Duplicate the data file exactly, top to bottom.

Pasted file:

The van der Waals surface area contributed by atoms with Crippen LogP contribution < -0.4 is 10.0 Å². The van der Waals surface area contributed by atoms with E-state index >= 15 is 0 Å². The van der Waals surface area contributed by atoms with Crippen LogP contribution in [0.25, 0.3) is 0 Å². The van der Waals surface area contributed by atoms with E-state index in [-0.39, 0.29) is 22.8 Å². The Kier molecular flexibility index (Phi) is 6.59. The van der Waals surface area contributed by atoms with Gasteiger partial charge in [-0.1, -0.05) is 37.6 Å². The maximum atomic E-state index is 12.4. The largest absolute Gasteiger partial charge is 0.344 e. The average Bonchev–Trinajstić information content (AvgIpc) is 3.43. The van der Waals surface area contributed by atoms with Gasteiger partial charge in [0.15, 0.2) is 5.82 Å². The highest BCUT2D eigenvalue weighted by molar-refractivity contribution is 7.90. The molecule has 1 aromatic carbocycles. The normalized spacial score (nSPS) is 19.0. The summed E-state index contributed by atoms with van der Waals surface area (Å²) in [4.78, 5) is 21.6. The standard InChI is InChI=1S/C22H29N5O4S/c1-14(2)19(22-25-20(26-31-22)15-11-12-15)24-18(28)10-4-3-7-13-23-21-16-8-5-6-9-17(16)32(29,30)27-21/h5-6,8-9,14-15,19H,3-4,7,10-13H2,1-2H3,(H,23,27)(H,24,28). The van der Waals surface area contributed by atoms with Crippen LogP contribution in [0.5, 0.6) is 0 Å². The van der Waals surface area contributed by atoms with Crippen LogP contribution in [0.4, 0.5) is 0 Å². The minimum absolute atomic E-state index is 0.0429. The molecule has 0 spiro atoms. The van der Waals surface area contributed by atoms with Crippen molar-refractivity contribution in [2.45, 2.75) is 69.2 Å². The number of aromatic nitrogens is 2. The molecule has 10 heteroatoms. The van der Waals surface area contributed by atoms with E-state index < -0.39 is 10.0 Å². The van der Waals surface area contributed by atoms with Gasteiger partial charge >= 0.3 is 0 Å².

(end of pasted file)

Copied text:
The van der Waals surface area contributed by atoms with Crippen LogP contribution < -0.4 is 10.0 Å². The van der Waals surface area contributed by atoms with E-state index >= 15 is 0 Å². The van der Waals surface area contributed by atoms with Crippen LogP contribution in [0.25, 0.3) is 0 Å². The van der Waals surface area contributed by atoms with E-state index in [-0.39, 0.29) is 22.8 Å². The Kier molecular flexibility index (Phi) is 6.59. The van der Waals surface area contributed by atoms with Gasteiger partial charge in [-0.1, -0.05) is 37.6 Å². The maximum atomic E-state index is 12.4. The largest absolute Gasteiger partial charge is 0.344 e. The average Bonchev–Trinajstić information content (AvgIpc) is 3.43. The van der Waals surface area contributed by atoms with Gasteiger partial charge in [0.15, 0.2) is 5.82 Å². The highest BCUT2D eigenvalue weighted by molar-refractivity contribution is 7.90. The molecule has 1 aromatic carbocycles. The normalized spacial score (nSPS) is 19.0. The summed E-state index contributed by atoms with van der Waals surface area (Å²) in [4.78, 5) is 21.6. The standard InChI is InChI=1S/C22H29N5O4S/c1-14(2)19(22-25-20(26-31-22)15-11-12-15)24-18(28)10-4-3-7-13-23-21-16-8-5-6-9-17(16)32(29,30)27-21/h5-6,8-9,14-15,19H,3-4,7,10-13H2,1-2H3,(H,23,27)(H,24,28). The van der Waals surface area contributed by atoms with Crippen LogP contribution in [0.5, 0.6) is 0 Å². The van der Waals surface area contributed by atoms with Crippen LogP contribution in [0.4, 0.5) is 0 Å². The minimum absolute atomic E-state index is 0.0429. The molecule has 0 spiro atoms. The van der Waals surface area contributed by atoms with Crippen molar-refractivity contribution in [2.45, 2.75) is 69.2 Å². The number of aromatic nitrogens is 2. The molecule has 10 heteroatoms. The van der Waals surface area contributed by atoms with E-state index < -0.39 is 10.0 Å². The van der Waals surface area contributed by atoms with Gasteiger partial charge >= 0.3 is 0 Å².